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Russia Worried Over Tatarstan Referendum on Independence

March 19, 1992 GMT

KAZAN, Russia (AP) _ For Fauziya Bairamova, the battle that gave Kazan to the Russians 440 years ago has never ended.

″We are still at war with them,″ said Bairamova, a Tatar nationalist leader who had to be persuaded to speak Russian.

On Saturday, Tatarstan votes on whether the oil-rich region should be independent of Russia, posing a serious threat to the unity of the largest of the former Soviet republics.

Russian television calls it ″a crucial moment in the history of the Russian Federation.″

Voters will be asked: ″Do you agree that the republic of Tatarstan is a sovereign state, a subject of international law, building its relations with the Russian Federation and other republics (states) on an equal basis?″

Russia’s Constitutional Court ruled last week the referendum’s wording was unconstitutional, saying it implied altering the Russian Federation’s state structure. But that decision is expected to have little effect on the vote.

This morning, President Boris N. Yeltsin appealed to the parliament of Tatarstan to cancel the referendum, news agencies reported.

″I believe it is not too late yet for the parliament of Tatarstan to return to the issue and adopt a decision which would correspond to the resolution of the Constitutional Court of Russia,″ Yeltsin said, according to the ITAR-Tass news agency.

The Russian legislature was expected to debate the referendum soon.

Russia fears losing its key Volga River region of 3.7 million people and also worries the vote will trigger similar attempts among other autonomous areas and cause the country to disintegrate like the Soviet Union.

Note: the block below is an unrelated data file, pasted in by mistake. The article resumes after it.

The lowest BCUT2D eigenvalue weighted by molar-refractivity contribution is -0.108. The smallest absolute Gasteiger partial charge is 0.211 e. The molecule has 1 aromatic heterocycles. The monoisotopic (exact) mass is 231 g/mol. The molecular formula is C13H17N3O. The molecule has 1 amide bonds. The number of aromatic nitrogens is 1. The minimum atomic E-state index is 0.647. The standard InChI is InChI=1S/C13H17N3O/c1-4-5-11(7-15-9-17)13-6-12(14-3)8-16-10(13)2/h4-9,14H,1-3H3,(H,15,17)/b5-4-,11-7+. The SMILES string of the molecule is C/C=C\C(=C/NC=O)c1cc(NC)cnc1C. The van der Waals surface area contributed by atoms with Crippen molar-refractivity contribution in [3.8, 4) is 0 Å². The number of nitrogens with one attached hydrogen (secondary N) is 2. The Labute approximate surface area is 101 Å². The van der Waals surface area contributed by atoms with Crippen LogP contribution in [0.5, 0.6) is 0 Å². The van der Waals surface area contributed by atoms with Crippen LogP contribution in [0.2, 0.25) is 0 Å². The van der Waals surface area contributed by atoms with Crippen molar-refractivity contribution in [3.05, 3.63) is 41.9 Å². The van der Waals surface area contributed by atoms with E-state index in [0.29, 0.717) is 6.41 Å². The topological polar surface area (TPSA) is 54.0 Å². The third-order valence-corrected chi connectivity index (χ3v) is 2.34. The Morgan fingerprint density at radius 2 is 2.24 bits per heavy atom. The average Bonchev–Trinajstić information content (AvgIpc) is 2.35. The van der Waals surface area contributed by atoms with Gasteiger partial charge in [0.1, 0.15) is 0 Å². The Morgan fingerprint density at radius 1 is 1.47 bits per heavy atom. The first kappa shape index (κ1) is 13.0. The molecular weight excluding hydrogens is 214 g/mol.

Tatar leaders say the referendum does not focus on independence but on strengthening the republic’s 1990 sovereignty declaration.

″The Russian parliament does not recognize Tatarstan’s declaration on state sovereignty, hence our decision to hold a referendum to show everybody that sovereignty is the people’s choice,″ Tatar President Mintimer Shaimiyev told the Interfax news agency.

″We are not talking about secession from the Russian Federation but about establishing bilateral relations on a new basis and raising Tatarstan’s status,″ Shaimiyev said.

For example, he said, Tatarstan did not need its own army or currency.

Tatar separatists believe Moscow has been robbing them ever since Kazan - the capital of the mighty Tatar Khanate - fell to Russia in 1552.

Tatarstan accounted for a third of Soviet oil production in the 1960s. Under an agreement with the Russian government, Tatarstan will control half its oil this year and all of it in 1993.

Although Tatarstan imports sugar, grain and fruit, it can produce enough meat, milk and vegetables to feed itself. Its industrial might includes chemical, optics and truck factories, as well as defense plants that turn out helicopters and strategic bombers.

About one-half, or 1.8 million of Tatarstan’s population, is ethnic Tatar. The rest is Russian and other minorities, and the Russian legislature says the referendum may lead to ethnic strife.

Islam also is on the rise among Tatars, and some Russians fear a spread of Islamic fundamentalism, pointing to Muslim support for the separatists.

Yuri Gvozdetsky, a member of a Slavic unity organization, said an independent Tatarstan would become a ″mono-national Islamic state.″

Muslim clergyman Achmedgarif Kharisov dismissed such concerns.

″We have always lived normally with Russians, we are like brothers. We cannot be hostile to each other,″ Kharisov said. ″Some are spreading hatred - they are former communists who now disguise themselves as democrats.″

Tatar secessionists insist there is nothing to fear.

″Nobody is going to expel them. ... They are ‘our’ Russians, we have lived together for several hundred years,″ said Marat Mulyukov, the president of All-Tatar Public Center, a mainstream separatist group.

Kazan’s streets are lined with classic houses that still retain the flavor of 19th century Russia. Its history includes such names as writer Leo Tolstoy. Vladimir Lenin started his revolutionary career at Kazan University.

But some Russians in Kazan are concerned about the referendum, and lawmaker Ivan Grachev expects the worst.

″Relations with Russia will become tense,″ he said. ″The economic situation will become worse. The legal system will come under full control of nationalist forces.″

If the referendum fails, there is still the Milli-Maijlis, the Tatar national parliament elected last month by Tatar separatist groups.

″If the republic will not be able to change its form, Tatar people have the right for self-determination within Tatarstan,″ said Milli-Maijlis chairman Talgat Abdullin. ″And if some state tries to block us by force, international law allows Tatars to lead a liberation struggle.″